Netflix released “Blood of Zeus” Oct. 27, showing off an epic narrative with grandiose music and striking imagery. Made by Greek-American brothers Charley and Vlas Parlpanides (“Immortals,” “Death Note” [live-action]), the adult animated series resembles both modern superhero content and the ancient works of Homer’s “Iliad” and “Odyssey.” In fact, it pays homage to Greek mythology and Homer so well that it might even make it difficult for an audience to connect with the story.
In eight episodes varying between 24-40 minutes each, “Blood of Zeus” tells the story of Heron (Derek Philips), an impoverished young man who discovers his father is Zeus, and how he becomes implicated in a power struggle within the Greek pantheon of gods. Simultaneously, Heron finds himself fighting in a war that breaks out as humans face a mysterious force of demons led by a man named Seraphim (Elias Toufexis).
The demigod-hero is an idea many are familiar with and “Blood of Zeus” is filled with plenty of other tropes. One is the parallels drawn between the protagonist, Heron, and the antagonist, Seraphim. While the classic “You and I aren’t so different” isn’t passed between them, everything else along that idea is said.
The reliance on these tropes and their infrequent subversion might make the show seem bland, but the tropes are well-executed. Watching “Blood of Heroes” feels far from any radical or experimental piece since it instead grounds itself in the trends set by the likes of Homer.
Just like in Homer’s works, the passage of time in the narrative isn’t entirely linear. Several episodes largely consist of a character telling a story about the past that explains the present in some way. On a smaller scale, the entire series is heavily interspersed with characters having flashbacks to previous situations, further disrupting the forward momentum of the show.
With an already-short runtime, this back-and-forth method of storytelling can feel like it takes away from the presentness and vigor of the narrative. It does, however, provide relevant information to the audience in moderately succinct fashion, and conflicting versions of these backstories can cause intrigue among characters.
This and many other similarities to this mythological style of storytelling make “Blood of Zeus” a true success in paying its dues to Greek culture. It captures many nuanced elements regarding the nature of the gods and the political intrigue that can arise from their relations. More than it explores its characters, the show explores the Greek world of myth and legend. This is seen when the camera slowly pans over a highly detailed depiction of the underworld in a way that’s more for the audience than the characters.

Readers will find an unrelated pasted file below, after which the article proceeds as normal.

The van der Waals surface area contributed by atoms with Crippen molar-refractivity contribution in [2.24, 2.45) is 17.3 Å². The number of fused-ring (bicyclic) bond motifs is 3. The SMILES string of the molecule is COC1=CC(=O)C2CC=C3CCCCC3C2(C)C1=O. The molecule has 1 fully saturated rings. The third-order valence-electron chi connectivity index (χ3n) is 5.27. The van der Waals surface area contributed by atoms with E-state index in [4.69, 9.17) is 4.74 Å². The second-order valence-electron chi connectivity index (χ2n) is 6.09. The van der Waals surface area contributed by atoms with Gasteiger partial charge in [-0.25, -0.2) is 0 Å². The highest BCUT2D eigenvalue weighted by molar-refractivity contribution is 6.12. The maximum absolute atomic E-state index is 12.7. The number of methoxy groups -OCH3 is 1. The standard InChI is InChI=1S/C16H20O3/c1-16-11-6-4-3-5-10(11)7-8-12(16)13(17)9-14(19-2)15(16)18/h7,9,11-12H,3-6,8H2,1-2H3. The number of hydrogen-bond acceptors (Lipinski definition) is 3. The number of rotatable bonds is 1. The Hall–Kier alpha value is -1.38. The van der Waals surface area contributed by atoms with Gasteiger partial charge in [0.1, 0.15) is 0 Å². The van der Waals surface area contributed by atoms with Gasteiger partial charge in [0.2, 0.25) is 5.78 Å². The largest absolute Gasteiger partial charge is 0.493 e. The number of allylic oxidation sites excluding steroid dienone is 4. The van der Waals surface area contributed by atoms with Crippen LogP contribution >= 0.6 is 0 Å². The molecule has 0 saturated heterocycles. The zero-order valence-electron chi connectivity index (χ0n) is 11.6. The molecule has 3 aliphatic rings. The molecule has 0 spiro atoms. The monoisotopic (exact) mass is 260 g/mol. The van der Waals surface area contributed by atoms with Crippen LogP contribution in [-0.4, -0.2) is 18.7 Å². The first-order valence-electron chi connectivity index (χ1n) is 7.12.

This depiction and many others rely on the power of spectacle, and the show does this with great success. The freakish and sometimes beautiful designs of the giants are jaw-dropping, and the gleaming city of Olympus is a pleasure to see each time it appears on the screen.
A distinguishing trait of the series is its unabashedness in showing the might of the gods through spectacle. Like in any superhero movie, the gods make incredible displays of power, whether it be hurling sea-curling bolts of lightning or leaping with enough force to rattle a forest. The artistry of the show is sharp and vivid, showing in brutal clarity how these beings use their immense power.
The music is an undeniable part of this spectacle. Composed by Paul Edward-Francis, the show features choral and orchestral pieces for all moods and situations. The music doesn’t match the tone of the scene, it sets the tone. It’s the erratic, lilting violin that might warn of danger before anything on screen does, or the warm chords of the chorus that help the audience to understand an otherwise-ambiguous facial expression.
What sometimes detracts from the grandeur is the choppy animation. It’s not too jarring and is certainly passable, but the pristine beauty of the art is, at times, spoiled by its more rugged-looking movement. Fighting scenes suffer from this especially, but the show makes up for it with exciting fight choreography and cinematography.
“Blood of Zeus” feels like a translation of Greek legend from oral to animated storytelling. It shares similarities with those stories of old in not just content but style, and they ground it the past, though it still makes its own strides with its dynamic visuals and soundtrack. Some of these similarities may drive away a viewer, but, ultimately, it’s up to the viewer to decide whether to embrace this animated epic.
“Blood of Zeus,” rated TV-MA, is now available for streaming on Netflix.
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